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Breeders' Cup 2017

New York-bred program continues to grow

Saratoga 2013 logo.
Peachtree Stable's Amberjack's attempt to sweep the Big Apple Triple series Wednesday in the $150,000 Albany for New York-bred 3-year-olds spotlights the enormous rise in success of the state's breeding program in recent years.

 

Amberjack will earn his connections a $250,000 bonus if he wins the 1 1/8-mile Albany, having already captured the Mike Lee on June 1 at Belmont Park and the New York Derby on July 20 at Finger Lakes.

 

While Amberjack is a symbol of New York thoroughbred breeding success, the robust performance of the Fasig-Tipton Saratoga New York Bred Preferred Yearling Sale on August 10-11 tells a more tangible story, as does the rise in purses for state-bred races at the New York Racing Association Inc. (NYRA) tracks.

 

"We set records with this sale," said Jeff Cannizzo, executive director of the New York Thoroughbred Breeders. "This year's sale included a catalogue that was not only of quality in terms of pedigrees, but the physical component that went along with that was improved. Buyers commented all weekend, how visually they noticed an upgrade in physical presentation for the yearlings in this sale."

 

A total of 196 horses sold for $14.2 million at the sale, up from 138 horses for $8.6 million in 2012. The average price rose to $72,480, up from $62,551. Only 124 horses were sold at the sale in 2011.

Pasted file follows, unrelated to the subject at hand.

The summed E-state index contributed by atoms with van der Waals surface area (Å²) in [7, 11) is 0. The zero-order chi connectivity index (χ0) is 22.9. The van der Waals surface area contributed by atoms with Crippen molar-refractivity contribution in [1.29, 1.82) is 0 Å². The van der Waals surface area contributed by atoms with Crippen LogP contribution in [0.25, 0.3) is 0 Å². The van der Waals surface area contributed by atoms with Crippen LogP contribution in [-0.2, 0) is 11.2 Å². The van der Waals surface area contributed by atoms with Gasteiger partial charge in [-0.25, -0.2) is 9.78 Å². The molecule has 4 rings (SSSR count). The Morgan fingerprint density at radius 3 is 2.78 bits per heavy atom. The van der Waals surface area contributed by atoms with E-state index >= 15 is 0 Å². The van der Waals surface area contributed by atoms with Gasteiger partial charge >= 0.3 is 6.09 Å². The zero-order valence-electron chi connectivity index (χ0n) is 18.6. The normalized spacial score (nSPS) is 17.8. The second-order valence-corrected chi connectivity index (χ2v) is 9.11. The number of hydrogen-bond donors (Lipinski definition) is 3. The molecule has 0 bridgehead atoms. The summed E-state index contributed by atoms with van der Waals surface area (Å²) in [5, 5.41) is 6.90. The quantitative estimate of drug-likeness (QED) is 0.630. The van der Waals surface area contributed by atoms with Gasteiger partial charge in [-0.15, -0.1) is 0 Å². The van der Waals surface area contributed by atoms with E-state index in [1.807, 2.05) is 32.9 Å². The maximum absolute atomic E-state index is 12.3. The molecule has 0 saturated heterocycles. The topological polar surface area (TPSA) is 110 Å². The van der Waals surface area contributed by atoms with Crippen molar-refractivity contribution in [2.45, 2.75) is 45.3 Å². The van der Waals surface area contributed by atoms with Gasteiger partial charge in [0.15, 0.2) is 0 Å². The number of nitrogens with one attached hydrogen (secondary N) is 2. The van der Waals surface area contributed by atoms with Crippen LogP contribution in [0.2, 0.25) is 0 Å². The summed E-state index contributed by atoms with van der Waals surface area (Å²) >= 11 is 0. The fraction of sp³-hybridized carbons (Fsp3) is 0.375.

The sales topper went for a record $430,000 and 43 yearlings sold for in excess of $100,000.

 

Amberjack is a graduate of the 2011 Preferred Yearling Sale and went for $185,000.

 

Driving the bullish run at the sale is a rise in purses NYRA announced in 2011 and instituted last year, said Cannizzo and P.J. Campo, vice president and director of racing for NYRA.

 

"As of Monday, we've run 402 races and given away $22.5 million; last year, we ran about 584 New York-bred races and gave away about $34 million - it's a very strong program," Campo said. "You see the sales are up two years in a row, tremendously. The fact that you've got Amberjack going for the sweep, I think you have a better quality of horses, and it's exciting to see the program growing."

 

The New York State Equine Industries Economic Impact Study conducted by the Innovation Group in 2012 found the impact of equine activities in the state reached $4.2 billion with 33,000 full-time equivalent jobs. Racing's direct impact on the state economy was $965.5 million, with 13,700 different horse owners in racing.

 

"The key driver is purse structure, hands down," Cannizzo said. "When horses can run for the purse money that's available here in New York, it drives everything. New York-breds are running for lucrative purses, and the demand for them has gone up with that."

 

Campo, who has worked at NYRA for the past 16 years, is excited about the future.

 

"When you have better purse money, it drives people to breed a better horse," he said. "Purses are up, sales are up, breeding is going in the right direction - positive, positive, positive."

 


 

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